Kentucky Hyundai Dealer Won't Honor eBay Auction Deal, Calls Buyer "Psycho"

Illustration for article titled Kentucky Hyundai Dealer Won't Honor eBay Auction Deal, Calls Buyer "Psycho"

A GenCoupe forum member's up-in-arms over a Hyundai Genesis Coupe he claims he won on eBay Motors from a Kentucky dealership. We spoke to the dealership. They claim the buyer is "a little psycho." Accusations are flying, but who's right?

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UPDATE: The Kentucky Dealership is threatening to sue the buyer if he doesn't stop talking about this.

UPDATE 2: The situation has been resolved.

Here's the part of the story both parties seem to agree on: a 2010 Hyundai Genesis 2.0T was listed on eBay Motors in December of 2009 with a little less than 5,000 miles. A few days later the bidding ended and the item listing page claims the winning bid was $16,125 (a copy of which is below). That's about it.

The prospective buyer claims he won the bid and, currently, the item listing seems to back up his claim that the winning bid was $16,125 — much better than the retail sticker price of $22,000.

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Illustration for article titled Kentucky Hyundai Dealer Won't Honor eBay Auction Deal, Calls Buyer "Psycho"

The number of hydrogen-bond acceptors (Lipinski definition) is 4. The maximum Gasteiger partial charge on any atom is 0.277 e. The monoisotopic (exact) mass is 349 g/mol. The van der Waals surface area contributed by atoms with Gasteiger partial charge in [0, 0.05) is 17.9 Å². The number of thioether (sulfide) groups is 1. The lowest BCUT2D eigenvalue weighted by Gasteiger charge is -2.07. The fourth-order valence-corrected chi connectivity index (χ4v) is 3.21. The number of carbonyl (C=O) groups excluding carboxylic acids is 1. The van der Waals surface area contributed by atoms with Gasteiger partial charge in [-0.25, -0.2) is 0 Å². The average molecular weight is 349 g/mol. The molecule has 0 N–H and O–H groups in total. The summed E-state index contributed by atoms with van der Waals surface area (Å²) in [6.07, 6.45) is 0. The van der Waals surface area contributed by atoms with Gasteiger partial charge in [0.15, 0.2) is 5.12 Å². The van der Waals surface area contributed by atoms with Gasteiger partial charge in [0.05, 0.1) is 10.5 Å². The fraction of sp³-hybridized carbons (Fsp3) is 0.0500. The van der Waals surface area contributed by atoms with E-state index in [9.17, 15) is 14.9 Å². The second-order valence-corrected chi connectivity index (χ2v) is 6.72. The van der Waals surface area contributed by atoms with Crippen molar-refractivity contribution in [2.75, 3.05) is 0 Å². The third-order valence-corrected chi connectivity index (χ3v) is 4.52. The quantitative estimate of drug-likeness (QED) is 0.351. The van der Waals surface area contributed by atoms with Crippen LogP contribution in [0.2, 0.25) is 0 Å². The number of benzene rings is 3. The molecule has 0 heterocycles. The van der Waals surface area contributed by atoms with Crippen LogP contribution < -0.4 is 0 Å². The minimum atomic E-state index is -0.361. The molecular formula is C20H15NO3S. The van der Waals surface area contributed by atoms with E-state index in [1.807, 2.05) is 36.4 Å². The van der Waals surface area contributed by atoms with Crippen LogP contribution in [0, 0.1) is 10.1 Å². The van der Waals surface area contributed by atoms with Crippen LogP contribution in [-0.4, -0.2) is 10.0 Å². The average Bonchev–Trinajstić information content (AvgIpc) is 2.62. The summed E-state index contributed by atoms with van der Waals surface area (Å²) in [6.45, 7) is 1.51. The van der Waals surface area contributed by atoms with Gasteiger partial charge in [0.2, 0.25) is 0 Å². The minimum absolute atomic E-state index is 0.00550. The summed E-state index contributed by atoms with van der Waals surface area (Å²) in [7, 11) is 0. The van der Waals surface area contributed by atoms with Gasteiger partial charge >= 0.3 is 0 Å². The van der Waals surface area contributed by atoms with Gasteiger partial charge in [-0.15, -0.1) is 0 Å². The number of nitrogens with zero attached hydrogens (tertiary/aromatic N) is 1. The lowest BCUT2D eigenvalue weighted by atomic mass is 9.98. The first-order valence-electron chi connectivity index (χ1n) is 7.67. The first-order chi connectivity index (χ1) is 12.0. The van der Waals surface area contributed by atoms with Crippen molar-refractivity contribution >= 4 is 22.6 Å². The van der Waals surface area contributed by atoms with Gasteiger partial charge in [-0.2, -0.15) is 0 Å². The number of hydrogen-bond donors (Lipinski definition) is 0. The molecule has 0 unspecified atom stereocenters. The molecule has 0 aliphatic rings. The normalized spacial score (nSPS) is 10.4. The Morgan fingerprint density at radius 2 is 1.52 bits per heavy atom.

The Internet Manager for the seller, Eric Manley of Glenn Hyundai in Lexington, Kentucky, claims the car was only listed at a "Buy It Now" price of around $19-20K and, because no one purchased it at this price, the car was removed. Other than stating this is the case there seems to be no evidence backing this up as of yet.

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What seems to have happened, given the evidence, is that Glenn Hyundai put the car up for sale on eBay with a "Buy It Now" price and only with the intention of having it such a price and was unwilling to sell it any lower than around $19,700 but didn't properly set the conditions of the sale.

The buyer mentions in his post that:

[Tad Dunn of Glenn Hyundai] tells me there was a Buy-It-Now for $19700, bidding started at $15000, admitted he did not put a reserve, and admits that had the auction not gone above $19,700 he would simply not sell it.

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After attempts at rectifying the situation failed, both parties are seriously pissed off. In fact, when we spoke to Manley (who hung up on AutoBlog) he said "I don't know what the kid's problem is other than he's a little psycho." He's also threatening to sue the buyer because of "slander" and claims he "lost his mind."

The buyer is attempting to work through the media, eBay and the Kentucky government despite Manley claiming they've already sold it to someone else.

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We've left messages with eBay PR to try and determine who may be in the right here and what legal recourse they might have.

[GenCoupe.com]

DISCUSSION

When the buyer gets his car (and he will eventually), he had better have another dealer check it out.

Back in 1986, I bought an '85 Taurus wagon with 30K miles from a dealer here in Texas. They goofed the ad. It gave a price of $8900 when it should have been $9800. I held them to it and they reluctantly honored the lower price.

The first time I took the car in for service (the motor mount mysteriously broke or came "undone"), they pumped up the cooling system to look for some kind of head gasket leak. They pumped it up so high they split the heater core.

When I confronted the dealer's owner about it, he said "Sometimes heater cores just break. What do you expect when you buy a car for $1000 less than it's worth?".